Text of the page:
What we got wrong about Covid and refugees
The health impacts of Covid-19 have not been its most lethal effects.
The remaking of Myanmar
Myanmar’s newly elected government has an opportunity to end the Rohingya crisis once and for all.
The little talked about side-effects of Covid-19
The economic impacts of the coronavirus are devastating communities in the world’s poorest places.
Attacks against humanitarian workers must stop
Unprecedented rates of attacks against aid workers, restrictions linked to Covid-19, and counter-terrorism laws are making delivering aid harder than ever.
Why Covid-19 must reshape global crisis funding
Covid-19 is the first global pandemic in a century. It has provided a real-time stress test that demonstrates how the international crisis system performs under extreme pressure. And it has exposed fundamental weaknesses in how disaster response is financed.
We need to reopen Yemen’s airports and sea routes to save lives
As people across the globe yearn to travel, the closure of airports is a matter of life and death for Yemeni people. We must apply political pressure and have them reopened, despite the pandemic.
The crippling cost of Covid-19 on refugees
We are witnessing a life-and-death struggle for displaced communities, as coronavirus restrictions take a stranglehold on millions of lives.
Military intervention alone will fail to solve the Sahel crisis
President Emmanuel Macron invited the five G5 West African leaders to the French city of Pau in January to shore up support for international engagement in restive Burkina Faso, Mali and Niger. All agreed that more European security support was needed to counter violent extremism in the Central Sahel.
Coronavirus will silently hit the world's displaced hardest
When Covid-19 hits refugee camps and communities affected by conflict, its impact will be swift and devastating.
A battle of values will determine the next decade of aid
The 2020s must not become the decade of indifference. We must better protect people fleeing war and disaster.
Myanmar’s Rohingya crisis is moving backwards. Here’s how to resolve it
Myanmar’s Rohingya crisis is sliding dangerously backwards. The denial of civil rights, a massive land grab and an upsurge in armed fighting undermine any real hope for change.
New Dutch terror bill must not target aid workers
A controversial counter-terrorism bill could end up criminalising aid workers in the Netherlands if they enter conflict hotspots when assisting the world's most vulnerable people.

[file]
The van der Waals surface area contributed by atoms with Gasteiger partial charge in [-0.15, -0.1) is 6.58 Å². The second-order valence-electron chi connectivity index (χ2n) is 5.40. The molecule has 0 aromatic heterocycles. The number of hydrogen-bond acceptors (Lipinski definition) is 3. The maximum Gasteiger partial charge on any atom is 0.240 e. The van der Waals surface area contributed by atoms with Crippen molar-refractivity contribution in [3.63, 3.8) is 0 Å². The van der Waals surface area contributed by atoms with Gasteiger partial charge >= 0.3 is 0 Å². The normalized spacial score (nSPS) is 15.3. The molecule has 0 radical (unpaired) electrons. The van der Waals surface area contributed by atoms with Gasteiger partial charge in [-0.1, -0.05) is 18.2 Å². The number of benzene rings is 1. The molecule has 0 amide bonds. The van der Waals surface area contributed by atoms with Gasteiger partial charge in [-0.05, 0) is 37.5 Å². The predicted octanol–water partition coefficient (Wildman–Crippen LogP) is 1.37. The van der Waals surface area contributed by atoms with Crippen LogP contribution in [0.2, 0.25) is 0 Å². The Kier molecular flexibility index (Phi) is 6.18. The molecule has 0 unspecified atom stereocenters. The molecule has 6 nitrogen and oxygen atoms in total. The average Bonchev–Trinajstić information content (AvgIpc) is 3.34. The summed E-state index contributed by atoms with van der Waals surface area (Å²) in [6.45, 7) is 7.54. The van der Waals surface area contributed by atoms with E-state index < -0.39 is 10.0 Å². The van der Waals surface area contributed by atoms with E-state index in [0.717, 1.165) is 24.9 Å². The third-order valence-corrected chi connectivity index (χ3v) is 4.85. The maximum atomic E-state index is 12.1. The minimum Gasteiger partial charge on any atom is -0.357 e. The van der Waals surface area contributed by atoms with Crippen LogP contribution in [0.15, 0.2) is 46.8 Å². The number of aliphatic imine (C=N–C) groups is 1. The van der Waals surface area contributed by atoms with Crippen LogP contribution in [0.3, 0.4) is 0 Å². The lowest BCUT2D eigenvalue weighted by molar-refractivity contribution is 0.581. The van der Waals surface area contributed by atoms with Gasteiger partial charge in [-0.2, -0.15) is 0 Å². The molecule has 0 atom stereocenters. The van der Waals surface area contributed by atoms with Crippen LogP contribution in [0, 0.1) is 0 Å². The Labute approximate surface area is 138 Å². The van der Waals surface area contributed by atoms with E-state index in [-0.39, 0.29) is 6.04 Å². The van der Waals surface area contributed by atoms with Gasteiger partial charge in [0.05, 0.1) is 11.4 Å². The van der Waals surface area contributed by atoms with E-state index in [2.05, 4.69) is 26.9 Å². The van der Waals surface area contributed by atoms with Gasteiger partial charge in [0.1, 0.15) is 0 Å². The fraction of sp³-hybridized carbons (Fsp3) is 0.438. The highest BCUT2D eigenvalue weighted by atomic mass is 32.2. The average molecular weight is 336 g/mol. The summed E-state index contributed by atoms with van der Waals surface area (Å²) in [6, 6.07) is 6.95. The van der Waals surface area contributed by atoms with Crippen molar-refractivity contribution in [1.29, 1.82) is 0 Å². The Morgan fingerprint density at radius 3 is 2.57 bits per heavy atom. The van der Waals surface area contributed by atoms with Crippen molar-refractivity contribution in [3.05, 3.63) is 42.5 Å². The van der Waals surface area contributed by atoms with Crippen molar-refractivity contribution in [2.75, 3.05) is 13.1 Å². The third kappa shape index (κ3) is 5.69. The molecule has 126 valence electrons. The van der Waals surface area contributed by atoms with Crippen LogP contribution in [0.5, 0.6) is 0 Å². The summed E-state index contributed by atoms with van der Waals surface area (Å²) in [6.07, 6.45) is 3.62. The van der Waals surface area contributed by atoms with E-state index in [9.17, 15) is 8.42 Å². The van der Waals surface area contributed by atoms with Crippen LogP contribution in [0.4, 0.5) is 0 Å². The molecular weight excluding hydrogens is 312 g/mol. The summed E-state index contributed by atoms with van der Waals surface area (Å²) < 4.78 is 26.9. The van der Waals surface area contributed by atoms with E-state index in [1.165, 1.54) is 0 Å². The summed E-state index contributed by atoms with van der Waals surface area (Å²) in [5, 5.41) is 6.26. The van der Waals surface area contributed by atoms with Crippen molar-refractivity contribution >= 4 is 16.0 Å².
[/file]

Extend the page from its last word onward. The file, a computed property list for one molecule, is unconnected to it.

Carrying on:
US denial of Central America’s crisis will backfire
While the caravans no longer march north, the Central American crisis is deepening away from our television screens.
In Trump-Iran showdown, Afghan refugees are neglected but devastating collateral damage
As leaders in the United States and Iran continue their geopolitical showdown, millions of Afghan refugees, disaster victims and ordinary communities in Iran will be the first and hardest hit.
Africa’s next full-blown war can still be averted
Today Cameroon topped our list of the most neglected displacement crises in the world. But must the central African nation become embroiled in a full-scale war before the world responds?
Counter-terrorism and humanitarian action: the perils of zero tolerance
Countering terrorism is a foreign policy imperative for the United States and most major donors to humanitarian organizations. The onus tends to be on implementing agencies, whether from the U.N. system or individual nongovernmental organizations like mine, to fall in line. The pressure to adhere to governments’ agendas is immense.
Do not criminalise aid work
The counterterrorism bill that is currently being discussed in the UK Parliament could make it illegal for British aid workers to assist civilians in many conflict zones.
Three crises we cannot ignore in 2019
The international community must brace itself for deepening and largely neglected emergencies in 2019.
World powers must choose peaceful negotiations to avoid an unprecedented disaster in Idlib
The only way to ensure the safety of civilians in Idlib and stabilise the region is to prevent an offensive altogether.
25 years since the Oslo Accords: Israeli Security Depends on Palestinian Rights
Twenty-five years ago today I sat on the White House lawn to witness the landmark signing of the Oslo agreement between Israel and the Palestine Liberation Organization. Diplomats around me gasped as Prime Minister Yitzhak Rabin shook hands with former foe, Chairman Yasser Arafat. But for some of us present, the handshake came as no surprise.
The world’s most deadly place to deliver aid
South Sudan surpassed Syria, Afghanistan and Yemen as the most dangerous country where we delivered aid in 2017. And this year could turn out just as deadly, argues NRC Secretary Genearal Jan Egeland.
Mosul still reeling from the Islamic State group rule